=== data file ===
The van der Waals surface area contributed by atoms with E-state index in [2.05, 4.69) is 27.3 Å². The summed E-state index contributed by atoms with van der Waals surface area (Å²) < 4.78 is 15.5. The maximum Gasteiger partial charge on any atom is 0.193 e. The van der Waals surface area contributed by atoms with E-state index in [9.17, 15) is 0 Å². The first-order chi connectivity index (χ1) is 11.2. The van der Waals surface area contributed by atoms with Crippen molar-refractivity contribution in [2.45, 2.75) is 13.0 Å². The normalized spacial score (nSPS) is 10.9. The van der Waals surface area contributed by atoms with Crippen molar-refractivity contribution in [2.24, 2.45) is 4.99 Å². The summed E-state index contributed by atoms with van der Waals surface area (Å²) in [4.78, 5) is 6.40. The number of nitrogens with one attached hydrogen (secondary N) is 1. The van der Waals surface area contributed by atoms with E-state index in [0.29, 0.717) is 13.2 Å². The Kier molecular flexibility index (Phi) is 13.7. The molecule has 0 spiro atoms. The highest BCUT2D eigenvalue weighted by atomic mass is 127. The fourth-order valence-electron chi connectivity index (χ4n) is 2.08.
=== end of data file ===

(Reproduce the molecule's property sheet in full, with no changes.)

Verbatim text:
The van der Waals surface area contributed by atoms with E-state index in [2.05, 4.69) is 27.3 Å². The summed E-state index contributed by atoms with van der Waals surface area (Å²) < 4.78 is 15.5. The maximum Gasteiger partial charge on any atom is 0.193 e. The van der Waals surface area contributed by atoms with E-state index in [9.17, 15) is 0 Å². The first-order chi connectivity index (χ1) is 11.2. The van der Waals surface area contributed by atoms with Crippen molar-refractivity contribution in [2.45, 2.75) is 13.0 Å². The normalized spacial score (nSPS) is 10.9. The van der Waals surface area contributed by atoms with Crippen molar-refractivity contribution in [2.24, 2.45) is 4.99 Å². The summed E-state index contributed by atoms with van der Waals surface area (Å²) in [4.78, 5) is 6.40. The number of nitrogens with one attached hydrogen (secondary N) is 1. The van der Waals surface area contributed by atoms with E-state index in [0.29, 0.717) is 13.2 Å². The Kier molecular flexibility index (Phi) is 13.7. The molecule has 0 spiro atoms. The highest BCUT2D eigenvalue weighted by atomic mass is 127. The fourth-order valence-electron chi connectivity index (χ4n) is 2.08.